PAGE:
The Momentum Equation

As a pastor, when I think about momentum, it comes down to a simple equation: the attitude of the leaders (paid or volunteer) + the atmosphere of the organization + the accomplishments of the people (by the power of the Holy Spirit) = MOMENTUM!

First, it is important to recognize that momentum begins with the leaders. You will never see momentum in your organization unless it is first present in the attitude of your leaders. It is fascinating to look at Israel’s history with this in mind. Think of the first four kings of the nation: 1) Saul lacked momentum; 2) David created momentum; 3) Solomon built on the momentum; and 4) Rehoboam stopped the momentum. Momentum begins with the attitude of the leader. What you see in David and Solomon, along with any other leader who will positively affect the momentum of their organization, is that they are leading in vision and enthusiasm. Vision, because you have to know where you are going and enthusiasm, because you have to be excited about where you are going. The bottom line is that you cannot kindle a fire in another person’s heart until it is burning in your own. Momentum starts with the leaders.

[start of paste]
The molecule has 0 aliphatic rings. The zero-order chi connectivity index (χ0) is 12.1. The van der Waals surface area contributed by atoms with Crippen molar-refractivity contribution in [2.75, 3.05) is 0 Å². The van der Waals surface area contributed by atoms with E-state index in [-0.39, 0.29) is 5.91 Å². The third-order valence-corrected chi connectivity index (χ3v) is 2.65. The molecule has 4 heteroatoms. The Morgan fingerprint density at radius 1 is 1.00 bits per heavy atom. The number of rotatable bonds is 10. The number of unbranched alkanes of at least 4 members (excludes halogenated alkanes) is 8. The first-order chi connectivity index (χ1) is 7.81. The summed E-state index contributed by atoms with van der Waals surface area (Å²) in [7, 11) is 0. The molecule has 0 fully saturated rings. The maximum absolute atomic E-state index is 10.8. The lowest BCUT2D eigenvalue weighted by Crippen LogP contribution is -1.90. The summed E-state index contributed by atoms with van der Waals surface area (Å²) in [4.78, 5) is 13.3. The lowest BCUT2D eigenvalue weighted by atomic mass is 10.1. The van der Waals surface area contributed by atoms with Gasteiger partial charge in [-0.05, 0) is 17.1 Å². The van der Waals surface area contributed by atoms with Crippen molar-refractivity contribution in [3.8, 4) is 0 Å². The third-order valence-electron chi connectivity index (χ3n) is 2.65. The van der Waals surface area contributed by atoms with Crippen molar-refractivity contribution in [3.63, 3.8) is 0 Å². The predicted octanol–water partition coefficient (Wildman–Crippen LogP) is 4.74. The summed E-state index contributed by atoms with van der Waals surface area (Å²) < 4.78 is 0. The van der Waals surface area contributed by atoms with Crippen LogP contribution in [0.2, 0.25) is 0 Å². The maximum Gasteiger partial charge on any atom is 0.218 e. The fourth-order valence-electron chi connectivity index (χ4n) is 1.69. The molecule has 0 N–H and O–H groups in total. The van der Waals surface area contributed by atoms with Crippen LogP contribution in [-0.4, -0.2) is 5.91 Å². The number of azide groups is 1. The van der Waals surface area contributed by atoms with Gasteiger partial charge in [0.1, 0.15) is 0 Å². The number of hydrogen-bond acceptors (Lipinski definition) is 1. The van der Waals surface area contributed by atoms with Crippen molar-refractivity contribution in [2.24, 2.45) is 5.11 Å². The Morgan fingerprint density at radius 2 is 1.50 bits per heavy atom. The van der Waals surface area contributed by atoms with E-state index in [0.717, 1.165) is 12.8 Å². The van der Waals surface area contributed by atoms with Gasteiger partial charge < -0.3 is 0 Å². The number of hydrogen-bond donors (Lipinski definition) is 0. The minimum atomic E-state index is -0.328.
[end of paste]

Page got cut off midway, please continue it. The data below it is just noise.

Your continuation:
Second, momentum is contingent on the atmosphere of an organization. Though every organization has its unique characteristics, the factors that create momentum are constant and include: expectancy, energy, sacrificial commitment, encouragement, confidence, community and celebration of victories. Any place or ministry with momentum will include healthy doses of each of the above.